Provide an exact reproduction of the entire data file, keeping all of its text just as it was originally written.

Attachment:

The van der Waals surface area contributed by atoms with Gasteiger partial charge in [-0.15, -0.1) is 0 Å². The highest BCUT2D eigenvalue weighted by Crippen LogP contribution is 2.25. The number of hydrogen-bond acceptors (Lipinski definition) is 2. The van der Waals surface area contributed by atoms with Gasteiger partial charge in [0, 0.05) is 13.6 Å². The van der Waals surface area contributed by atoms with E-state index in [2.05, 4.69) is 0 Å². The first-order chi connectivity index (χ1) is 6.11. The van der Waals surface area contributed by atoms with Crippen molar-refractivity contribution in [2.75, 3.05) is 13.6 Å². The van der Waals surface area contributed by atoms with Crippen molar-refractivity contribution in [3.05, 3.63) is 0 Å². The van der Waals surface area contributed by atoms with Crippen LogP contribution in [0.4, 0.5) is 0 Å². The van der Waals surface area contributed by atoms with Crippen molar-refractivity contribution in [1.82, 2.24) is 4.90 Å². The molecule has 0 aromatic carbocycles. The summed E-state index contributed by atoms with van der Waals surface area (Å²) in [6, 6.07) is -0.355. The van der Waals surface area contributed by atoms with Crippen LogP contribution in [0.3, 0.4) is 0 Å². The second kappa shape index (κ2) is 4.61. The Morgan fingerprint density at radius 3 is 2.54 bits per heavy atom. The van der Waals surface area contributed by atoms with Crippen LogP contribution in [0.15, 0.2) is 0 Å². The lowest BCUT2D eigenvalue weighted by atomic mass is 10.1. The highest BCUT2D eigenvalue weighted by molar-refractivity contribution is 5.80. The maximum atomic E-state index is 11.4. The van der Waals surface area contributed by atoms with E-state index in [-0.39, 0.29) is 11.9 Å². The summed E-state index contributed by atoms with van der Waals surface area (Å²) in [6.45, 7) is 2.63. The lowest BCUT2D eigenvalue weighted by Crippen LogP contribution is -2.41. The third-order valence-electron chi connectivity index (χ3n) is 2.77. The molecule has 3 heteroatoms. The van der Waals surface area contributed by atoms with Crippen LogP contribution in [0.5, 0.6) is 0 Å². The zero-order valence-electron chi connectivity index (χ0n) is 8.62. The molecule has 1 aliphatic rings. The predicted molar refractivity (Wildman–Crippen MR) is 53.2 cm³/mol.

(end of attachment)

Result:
The van der Waals surface area contributed by atoms with Gasteiger partial charge in [-0.15, -0.1) is 0 Å². The highest BCUT2D eigenvalue weighted by Crippen LogP contribution is 2.25. The number of hydrogen-bond acceptors (Lipinski definition) is 2. The van der Waals surface area contributed by atoms with Gasteiger partial charge in [0, 0.05) is 13.6 Å². The van der Waals surface area contributed by atoms with E-state index in [2.05, 4.69) is 0 Å². The first-order chi connectivity index (χ1) is 6.11. The van der Waals surface area contributed by atoms with Crippen molar-refractivity contribution in [2.75, 3.05) is 13.6 Å². The van der Waals surface area contributed by atoms with Crippen molar-refractivity contribution in [3.05, 3.63) is 0 Å². The van der Waals surface area contributed by atoms with Crippen LogP contribution in [0.4, 0.5) is 0 Å². The van der Waals surface area contributed by atoms with Crippen molar-refractivity contribution in [1.82, 2.24) is 4.90 Å². The molecule has 0 aromatic carbocycles. The summed E-state index contributed by atoms with van der Waals surface area (Å²) in [6, 6.07) is -0.355. The van der Waals surface area contributed by atoms with Crippen LogP contribution in [0.3, 0.4) is 0 Å². The second kappa shape index (κ2) is 4.61. The Morgan fingerprint density at radius 3 is 2.54 bits per heavy atom. The van der Waals surface area contributed by atoms with Crippen LogP contribution in [0.15, 0.2) is 0 Å². The lowest BCUT2D eigenvalue weighted by atomic mass is 10.1. The highest BCUT2D eigenvalue weighted by molar-refractivity contribution is 5.80. The maximum atomic E-state index is 11.4. The van der Waals surface area contributed by atoms with E-state index in [-0.39, 0.29) is 11.9 Å². The summed E-state index contributed by atoms with van der Waals surface area (Å²) in [6.45, 7) is 2.63. The lowest BCUT2D eigenvalue weighted by Crippen LogP contribution is -2.41. The third-order valence-electron chi connectivity index (χ3n) is 2.77. The molecule has 3 heteroatoms. The van der Waals surface area contributed by atoms with Crippen LogP contribution in [0.5, 0.6) is 0 Å². The zero-order valence-electron chi connectivity index (χ0n) is 8.62. The molecule has 1 aliphatic rings. The predicted molar refractivity (Wildman–Crippen MR) is 53.2 cm³/mol.